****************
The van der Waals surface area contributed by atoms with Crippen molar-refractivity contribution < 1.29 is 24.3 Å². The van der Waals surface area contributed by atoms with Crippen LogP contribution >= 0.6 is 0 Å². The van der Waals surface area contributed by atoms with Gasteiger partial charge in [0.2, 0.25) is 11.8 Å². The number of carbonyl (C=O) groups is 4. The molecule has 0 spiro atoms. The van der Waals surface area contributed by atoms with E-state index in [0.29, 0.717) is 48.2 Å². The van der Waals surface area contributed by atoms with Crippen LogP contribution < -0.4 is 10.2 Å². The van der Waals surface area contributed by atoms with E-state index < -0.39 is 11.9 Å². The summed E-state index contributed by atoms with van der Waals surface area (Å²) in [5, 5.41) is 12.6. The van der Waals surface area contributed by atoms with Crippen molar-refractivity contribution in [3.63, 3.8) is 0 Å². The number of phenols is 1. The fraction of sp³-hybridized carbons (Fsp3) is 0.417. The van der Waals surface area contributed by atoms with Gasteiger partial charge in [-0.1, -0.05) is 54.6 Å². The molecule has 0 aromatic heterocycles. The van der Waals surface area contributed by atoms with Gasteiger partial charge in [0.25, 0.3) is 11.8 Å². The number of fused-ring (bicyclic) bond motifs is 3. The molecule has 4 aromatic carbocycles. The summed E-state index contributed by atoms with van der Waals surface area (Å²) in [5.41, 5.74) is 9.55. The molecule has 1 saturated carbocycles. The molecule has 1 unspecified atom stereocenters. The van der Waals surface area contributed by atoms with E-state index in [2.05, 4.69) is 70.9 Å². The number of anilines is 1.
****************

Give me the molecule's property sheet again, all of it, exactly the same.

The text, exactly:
The van der Waals surface area contributed by atoms with Crippen molar-refractivity contribution < 1.29 is 24.3 Å². The van der Waals surface area contributed by atoms with Crippen LogP contribution >= 0.6 is 0 Å². The van der Waals surface area contributed by atoms with Gasteiger partial charge in [0.2, 0.25) is 11.8 Å². The number of carbonyl (C=O) groups is 4. The molecule has 0 spiro atoms. The van der Waals surface area contributed by atoms with E-state index in [0.29, 0.717) is 48.2 Å². The van der Waals surface area contributed by atoms with Crippen LogP contribution < -0.4 is 10.2 Å². The van der Waals surface area contributed by atoms with E-state index < -0.39 is 11.9 Å². The summed E-state index contributed by atoms with van der Waals surface area (Å²) in [5, 5.41) is 12.6. The van der Waals surface area contributed by atoms with Crippen molar-refractivity contribution in [3.63, 3.8) is 0 Å². The number of phenols is 1. The fraction of sp³-hybridized carbons (Fsp3) is 0.417. The van der Waals surface area contributed by atoms with Gasteiger partial charge in [-0.1, -0.05) is 54.6 Å². The molecule has 0 aromatic heterocycles. The van der Waals surface area contributed by atoms with Gasteiger partial charge in [0.25, 0.3) is 11.8 Å². The number of fused-ring (bicyclic) bond motifs is 3. The molecule has 4 aromatic carbocycles. The summed E-state index contributed by atoms with van der Waals surface area (Å²) in [5.41, 5.74) is 9.55. The molecule has 1 saturated carbocycles. The molecule has 1 unspecified atom stereocenters. The van der Waals surface area contributed by atoms with E-state index in [2.05, 4.69) is 70.9 Å². The number of anilines is 1.